• Discussing digital literacy and social media use in the classroom and schools helps students.
  • We have to trust kids once they’re given all our own “rules of engagement” on social media. They ultimately will make the right decision.
  • Talk to kids more. Ask them questions about what they do on social media, why do they do it…Questions should be judgement free…and kids will only open up if they do feel it’s safe to open up.
  • Do not underestimate the power of modelling! The study found that parents on average spend up to 9 hours of screen time everyday! Holy cow. If we want our kids to detach from their devices for a bit, it has to start with us.

So when it comes to social media and rules of engagement, kids are basically figuring out ways to better communicate with each other. To them, and this should also apply to adults, there is no difference between online and real life. Their actions online should replicate their actions in real life. From an educator’s perspective, it’s important to see that many students have already come to this understanding themselves. Then it doesn’t become a conversation about “digital citizenship”, it becomes a conversation about what it means to be a “good citizen/human”.

 

 

Equity in Collaborative Spaces

screenshot-2016-12-20-22-29-51We discuss collaboration in different spaces a great deal in and outside of education. We talk about the benefits of collaboration, the importance of it, and how it can look like. But do we ever discuss the downside of collaboration?

Do we ever spend enough time to focus on how collaborative spaces can be equitable and inclusive for everyone?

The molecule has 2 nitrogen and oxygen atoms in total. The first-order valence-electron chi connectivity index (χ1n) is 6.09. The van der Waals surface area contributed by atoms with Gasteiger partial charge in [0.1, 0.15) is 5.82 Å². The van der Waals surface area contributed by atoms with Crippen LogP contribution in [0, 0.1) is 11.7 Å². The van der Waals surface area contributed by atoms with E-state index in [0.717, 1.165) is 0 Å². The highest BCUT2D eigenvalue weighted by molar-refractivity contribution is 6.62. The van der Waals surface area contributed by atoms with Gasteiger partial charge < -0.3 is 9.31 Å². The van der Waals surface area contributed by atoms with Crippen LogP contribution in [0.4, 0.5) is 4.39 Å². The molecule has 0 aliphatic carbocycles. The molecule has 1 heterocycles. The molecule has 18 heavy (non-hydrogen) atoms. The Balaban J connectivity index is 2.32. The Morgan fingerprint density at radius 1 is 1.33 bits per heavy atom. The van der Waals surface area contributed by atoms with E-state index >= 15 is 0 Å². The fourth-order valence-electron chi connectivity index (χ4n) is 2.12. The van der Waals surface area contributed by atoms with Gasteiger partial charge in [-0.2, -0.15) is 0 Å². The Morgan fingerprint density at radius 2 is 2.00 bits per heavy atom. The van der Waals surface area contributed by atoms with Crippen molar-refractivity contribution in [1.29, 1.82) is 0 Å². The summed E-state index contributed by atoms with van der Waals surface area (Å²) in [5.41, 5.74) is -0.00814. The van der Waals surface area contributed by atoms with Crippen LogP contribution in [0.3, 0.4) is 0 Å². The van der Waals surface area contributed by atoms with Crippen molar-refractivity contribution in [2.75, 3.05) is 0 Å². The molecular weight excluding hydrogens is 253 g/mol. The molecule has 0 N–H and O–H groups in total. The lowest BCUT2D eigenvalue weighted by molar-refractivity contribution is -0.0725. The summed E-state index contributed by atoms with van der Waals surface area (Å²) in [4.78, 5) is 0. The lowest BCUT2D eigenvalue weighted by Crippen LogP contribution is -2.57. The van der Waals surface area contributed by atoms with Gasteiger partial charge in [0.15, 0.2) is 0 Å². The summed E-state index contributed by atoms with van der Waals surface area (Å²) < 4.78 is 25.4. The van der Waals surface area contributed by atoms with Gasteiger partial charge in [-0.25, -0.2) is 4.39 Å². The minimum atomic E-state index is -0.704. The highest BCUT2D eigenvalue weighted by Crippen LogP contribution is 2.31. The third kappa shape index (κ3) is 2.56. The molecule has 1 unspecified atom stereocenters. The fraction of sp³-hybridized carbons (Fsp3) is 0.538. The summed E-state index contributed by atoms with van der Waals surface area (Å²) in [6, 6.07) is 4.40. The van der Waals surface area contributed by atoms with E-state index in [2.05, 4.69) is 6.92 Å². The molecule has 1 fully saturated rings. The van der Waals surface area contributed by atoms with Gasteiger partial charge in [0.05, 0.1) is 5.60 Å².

A few years ago, I collaborated with a White “prominent” education leader on an initiative. I mention that he’s white, because his part played a huge role in silencing me throughout the initiative. So race here is a vital aspect, as I do identify as a Muslim woman of colour. Therefore, to have a hand in the direct oppression and silencing of women of colour, one needs to identify the systems and identities at play in the work structure.

We were aligned on the mission and vision for the project in many different ways, except one: Equity.

Like many projects I’ve led, I shouldered the workload myself. Taking initiative on starting and executing on the project tasks. I was under the impression we were clear on what all members in the group (we had other members, but him and I were the main ones working on this, since we initiated it). Apparently, I was wrong.

He emailed me the week before the event was to take place asking me to back out and cancel it, since we “weren’t aligned” on major decisions, despite my and the team’s efforts to communicate them. Long story short, I refused to cancel what was a great project. I had to carry the torch for the entire group, to not fall apart, and ensure the success of the event.

Because when things fall apart, there almost always is a person there to pick up the pieces. And that’s often the work that needs to be done.

As a result of that I learned the importance of understanding and aligning yourself with equitable practices when entering collaborative spaces.

You might be thinking: “Well, I only work with good people, who won’t do what this guy did”.

We don’t *really* know someone unless you work closely with them. Even then, you still might not fully know them.

I’ve learned that collaborative spaces first and foremost need to ensure equity before starting the work process.